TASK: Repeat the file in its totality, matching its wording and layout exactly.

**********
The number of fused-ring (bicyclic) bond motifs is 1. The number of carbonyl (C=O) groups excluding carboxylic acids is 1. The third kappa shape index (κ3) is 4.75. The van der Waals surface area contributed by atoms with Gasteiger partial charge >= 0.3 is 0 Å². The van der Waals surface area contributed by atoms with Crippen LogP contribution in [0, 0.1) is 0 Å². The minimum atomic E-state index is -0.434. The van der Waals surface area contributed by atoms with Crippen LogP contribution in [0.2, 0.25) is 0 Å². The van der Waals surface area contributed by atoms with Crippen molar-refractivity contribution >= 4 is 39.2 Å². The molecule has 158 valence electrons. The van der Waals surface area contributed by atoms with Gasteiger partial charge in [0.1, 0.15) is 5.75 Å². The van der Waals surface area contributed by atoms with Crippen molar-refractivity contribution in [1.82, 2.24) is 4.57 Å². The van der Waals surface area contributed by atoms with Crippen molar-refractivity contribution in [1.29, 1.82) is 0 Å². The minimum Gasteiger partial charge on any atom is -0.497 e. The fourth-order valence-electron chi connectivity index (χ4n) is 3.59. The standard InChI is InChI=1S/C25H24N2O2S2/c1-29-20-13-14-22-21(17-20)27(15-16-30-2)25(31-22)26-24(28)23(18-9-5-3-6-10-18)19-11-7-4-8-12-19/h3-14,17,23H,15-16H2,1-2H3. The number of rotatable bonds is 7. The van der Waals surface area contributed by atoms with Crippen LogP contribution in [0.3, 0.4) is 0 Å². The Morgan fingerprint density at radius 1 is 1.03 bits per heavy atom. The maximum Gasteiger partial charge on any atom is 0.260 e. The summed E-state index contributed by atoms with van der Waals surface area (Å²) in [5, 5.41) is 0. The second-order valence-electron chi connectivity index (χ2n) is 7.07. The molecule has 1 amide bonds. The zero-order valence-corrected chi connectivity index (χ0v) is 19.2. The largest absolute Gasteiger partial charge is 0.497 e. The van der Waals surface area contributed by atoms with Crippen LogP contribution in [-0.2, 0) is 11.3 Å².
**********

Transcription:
The number of fused-ring (bicyclic) bond motifs is 1. The number of carbonyl (C=O) groups excluding carboxylic acids is 1. The third kappa shape index (κ3) is 4.75. The van der Waals surface area contributed by atoms with Gasteiger partial charge >= 0.3 is 0 Å². The van der Waals surface area contributed by atoms with Crippen LogP contribution in [0, 0.1) is 0 Å². The minimum atomic E-state index is -0.434. The van der Waals surface area contributed by atoms with Crippen LogP contribution in [0.2, 0.25) is 0 Å². The van der Waals surface area contributed by atoms with Crippen molar-refractivity contribution >= 4 is 39.2 Å². The molecule has 158 valence electrons. The van der Waals surface area contributed by atoms with Gasteiger partial charge in [0.1, 0.15) is 5.75 Å². The van der Waals surface area contributed by atoms with Crippen molar-refractivity contribution in [1.82, 2.24) is 4.57 Å². The van der Waals surface area contributed by atoms with Crippen molar-refractivity contribution in [1.29, 1.82) is 0 Å². The minimum Gasteiger partial charge on any atom is -0.497 e. The fourth-order valence-electron chi connectivity index (χ4n) is 3.59. The standard InChI is InChI=1S/C25H24N2O2S2/c1-29-20-13-14-22-21(17-20)27(15-16-30-2)25(31-22)26-24(28)23(18-9-5-3-6-10-18)19-11-7-4-8-12-19/h3-14,17,23H,15-16H2,1-2H3. The number of rotatable bonds is 7. The van der Waals surface area contributed by atoms with Crippen LogP contribution in [0.3, 0.4) is 0 Å². The Morgan fingerprint density at radius 1 is 1.03 bits per heavy atom. The maximum Gasteiger partial charge on any atom is 0.260 e. The summed E-state index contributed by atoms with van der Waals surface area (Å²) in [5, 5.41) is 0. The second-order valence-electron chi connectivity index (χ2n) is 7.07. The molecule has 1 amide bonds. The zero-order valence-corrected chi connectivity index (χ0v) is 19.2. The largest absolute Gasteiger partial charge is 0.497 e. The van der Waals surface area contributed by atoms with Crippen LogP contribution in [-0.2, 0) is 11.3 Å².